Human Rights Watch and other international civil-rights advocacy groups continue to assail Beijing for its repressive policies. Ordinary tourists, however, have little contact with dissidents and their fate. In the seventies, I traveled as a tourist in both fascist Spain and the communist Soviet Union. From the outside, China today struck me as a superficially freer society, perhaps because its language and culture were more impenetrable than in those other dictatorships. At the least, our guides talked about things that would have had them thrown into prison in the other dictatorships.
Our tour guide in Shanghai was proud that 470 of the Fortune 500 do business in his home town of 18 million, a futuristic city that is building a glassy high rise on virtually every block and where the crane has become the country’s national bird. When I asked him how China’s Communist Party, which is still committed to the tenets of Karl Marx, can tolerate an unbridled capitalism that looks like the United States ca. 1890, he responded “we had socialism and it didn’t work.” He continued, in phrases that would have thrilled George W. Bush, that people don’t work hard unless they have incentives available under capitalism. Leaders like the late Deng Xiaoping contended that Marx was primarily concerned about creating a “harmonious society” and how one got there was not that important-- “no matter if it is a white or a black cat, if it can catch mice it is a good cat.”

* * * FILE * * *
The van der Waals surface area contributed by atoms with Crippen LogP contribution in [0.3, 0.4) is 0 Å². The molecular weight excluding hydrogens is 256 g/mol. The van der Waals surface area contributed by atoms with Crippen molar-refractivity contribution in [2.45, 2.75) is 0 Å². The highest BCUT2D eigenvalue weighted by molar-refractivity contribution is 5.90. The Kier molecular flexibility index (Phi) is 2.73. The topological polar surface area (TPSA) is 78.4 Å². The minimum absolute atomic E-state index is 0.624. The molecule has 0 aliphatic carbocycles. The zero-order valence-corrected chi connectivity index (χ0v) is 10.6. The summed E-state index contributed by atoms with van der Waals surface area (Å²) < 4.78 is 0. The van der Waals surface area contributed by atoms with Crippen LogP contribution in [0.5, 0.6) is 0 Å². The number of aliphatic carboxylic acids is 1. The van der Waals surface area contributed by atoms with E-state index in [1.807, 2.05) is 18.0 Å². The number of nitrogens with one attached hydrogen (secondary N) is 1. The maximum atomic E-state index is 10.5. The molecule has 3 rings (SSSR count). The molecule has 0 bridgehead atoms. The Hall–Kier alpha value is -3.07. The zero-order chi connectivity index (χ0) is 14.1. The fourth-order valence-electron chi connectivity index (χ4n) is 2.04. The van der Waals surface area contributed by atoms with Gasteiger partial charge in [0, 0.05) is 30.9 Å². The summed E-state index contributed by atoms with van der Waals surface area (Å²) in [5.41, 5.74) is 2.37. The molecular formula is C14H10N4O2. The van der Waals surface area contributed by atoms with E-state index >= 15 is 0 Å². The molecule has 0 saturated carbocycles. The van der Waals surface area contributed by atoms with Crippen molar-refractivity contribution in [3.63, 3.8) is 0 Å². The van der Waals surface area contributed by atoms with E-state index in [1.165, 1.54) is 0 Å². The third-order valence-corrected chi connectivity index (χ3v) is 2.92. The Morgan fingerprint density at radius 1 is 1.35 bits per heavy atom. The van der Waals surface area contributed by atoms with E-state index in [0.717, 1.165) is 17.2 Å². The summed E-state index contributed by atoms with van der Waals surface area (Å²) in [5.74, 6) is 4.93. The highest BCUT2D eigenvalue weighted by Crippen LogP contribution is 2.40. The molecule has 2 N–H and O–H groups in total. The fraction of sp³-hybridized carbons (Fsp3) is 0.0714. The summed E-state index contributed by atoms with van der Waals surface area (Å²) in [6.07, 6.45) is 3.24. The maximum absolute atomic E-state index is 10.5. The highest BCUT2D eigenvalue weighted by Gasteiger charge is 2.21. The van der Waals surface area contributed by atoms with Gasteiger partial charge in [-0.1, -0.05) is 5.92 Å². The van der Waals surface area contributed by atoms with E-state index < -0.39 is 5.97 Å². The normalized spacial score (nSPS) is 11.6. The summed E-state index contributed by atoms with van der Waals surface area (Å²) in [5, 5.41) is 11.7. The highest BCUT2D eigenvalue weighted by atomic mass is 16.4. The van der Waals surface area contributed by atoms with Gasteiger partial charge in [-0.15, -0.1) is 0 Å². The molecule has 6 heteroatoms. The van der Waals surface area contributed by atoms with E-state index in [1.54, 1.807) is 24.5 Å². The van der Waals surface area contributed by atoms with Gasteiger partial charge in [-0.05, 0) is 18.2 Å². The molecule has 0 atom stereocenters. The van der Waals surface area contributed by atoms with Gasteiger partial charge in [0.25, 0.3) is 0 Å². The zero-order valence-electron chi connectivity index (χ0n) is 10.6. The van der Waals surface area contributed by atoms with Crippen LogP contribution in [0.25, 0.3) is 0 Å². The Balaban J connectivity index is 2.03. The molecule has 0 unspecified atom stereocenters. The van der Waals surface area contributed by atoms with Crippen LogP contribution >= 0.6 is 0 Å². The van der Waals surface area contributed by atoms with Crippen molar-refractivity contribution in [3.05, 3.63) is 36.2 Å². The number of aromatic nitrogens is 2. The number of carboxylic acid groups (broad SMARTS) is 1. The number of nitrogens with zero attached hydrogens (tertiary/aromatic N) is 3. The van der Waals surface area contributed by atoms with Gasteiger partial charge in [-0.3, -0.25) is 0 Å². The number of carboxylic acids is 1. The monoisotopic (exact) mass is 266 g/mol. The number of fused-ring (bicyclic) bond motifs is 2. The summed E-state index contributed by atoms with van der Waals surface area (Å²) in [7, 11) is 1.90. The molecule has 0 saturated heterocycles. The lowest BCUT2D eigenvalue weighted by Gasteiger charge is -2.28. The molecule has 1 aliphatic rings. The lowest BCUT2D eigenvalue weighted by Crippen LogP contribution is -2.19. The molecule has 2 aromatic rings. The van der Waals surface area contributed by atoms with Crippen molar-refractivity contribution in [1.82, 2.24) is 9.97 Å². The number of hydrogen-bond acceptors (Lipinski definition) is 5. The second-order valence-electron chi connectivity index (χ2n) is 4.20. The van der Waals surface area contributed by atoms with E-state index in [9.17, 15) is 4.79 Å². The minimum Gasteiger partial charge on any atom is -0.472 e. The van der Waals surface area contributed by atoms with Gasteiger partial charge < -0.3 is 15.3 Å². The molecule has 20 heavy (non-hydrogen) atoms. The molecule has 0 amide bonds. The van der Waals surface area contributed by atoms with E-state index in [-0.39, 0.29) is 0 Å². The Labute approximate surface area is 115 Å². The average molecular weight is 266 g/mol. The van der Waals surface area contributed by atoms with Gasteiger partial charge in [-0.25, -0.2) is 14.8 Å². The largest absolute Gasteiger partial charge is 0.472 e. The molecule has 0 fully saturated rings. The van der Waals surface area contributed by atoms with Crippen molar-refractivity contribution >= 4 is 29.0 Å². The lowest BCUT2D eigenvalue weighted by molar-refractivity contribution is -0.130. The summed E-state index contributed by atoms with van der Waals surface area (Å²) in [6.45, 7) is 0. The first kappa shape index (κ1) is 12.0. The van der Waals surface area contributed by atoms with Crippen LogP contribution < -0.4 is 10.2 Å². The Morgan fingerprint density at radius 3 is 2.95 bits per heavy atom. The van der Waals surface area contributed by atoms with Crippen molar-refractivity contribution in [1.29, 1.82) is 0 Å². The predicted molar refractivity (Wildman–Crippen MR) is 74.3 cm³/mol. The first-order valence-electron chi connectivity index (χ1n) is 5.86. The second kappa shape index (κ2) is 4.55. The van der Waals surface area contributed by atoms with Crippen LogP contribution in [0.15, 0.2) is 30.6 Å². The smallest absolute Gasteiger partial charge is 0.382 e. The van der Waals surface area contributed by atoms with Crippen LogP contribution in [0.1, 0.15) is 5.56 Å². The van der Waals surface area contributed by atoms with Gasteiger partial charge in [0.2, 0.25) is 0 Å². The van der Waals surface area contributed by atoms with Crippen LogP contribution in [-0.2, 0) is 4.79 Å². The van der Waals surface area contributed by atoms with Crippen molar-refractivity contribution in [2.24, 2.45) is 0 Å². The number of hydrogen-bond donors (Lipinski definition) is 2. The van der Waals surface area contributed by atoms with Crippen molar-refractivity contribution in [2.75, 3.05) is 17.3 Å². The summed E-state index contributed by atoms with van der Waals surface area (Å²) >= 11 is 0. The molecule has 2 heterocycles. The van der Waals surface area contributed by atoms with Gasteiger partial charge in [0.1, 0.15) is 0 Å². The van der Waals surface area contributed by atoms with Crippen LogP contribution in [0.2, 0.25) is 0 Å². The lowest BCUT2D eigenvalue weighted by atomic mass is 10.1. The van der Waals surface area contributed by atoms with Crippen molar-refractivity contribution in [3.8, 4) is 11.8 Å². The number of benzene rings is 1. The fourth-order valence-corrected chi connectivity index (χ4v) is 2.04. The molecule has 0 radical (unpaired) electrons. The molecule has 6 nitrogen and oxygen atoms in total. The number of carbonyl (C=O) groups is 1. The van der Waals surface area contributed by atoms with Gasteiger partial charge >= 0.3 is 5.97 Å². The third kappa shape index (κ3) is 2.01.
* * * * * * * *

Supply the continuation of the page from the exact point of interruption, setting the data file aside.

A docent at the Chongjing museum devoted to the wartime exploits of America’s General “Vinegar Joe” Stilwell and Flying Tiger commander Claire Chennault, both of whom helped the Chinese Nationalists fight the Japanese during World War II, told us that had the non-communist father of his country, Sun Yat-sen, not died prematurely in 1925 ,the entire history of China might have been different. Does that mean no Mao? What sort of Marxism is that?
Moreover, as Japan has replaced the United States and the old Soviet Union as the main target of Chinese hostility, tourists as well as Chinese students are hearing more about the patriotic efforts made by that former running dog of capitalism, Chiang Kai-shek, to defeat the Japanese.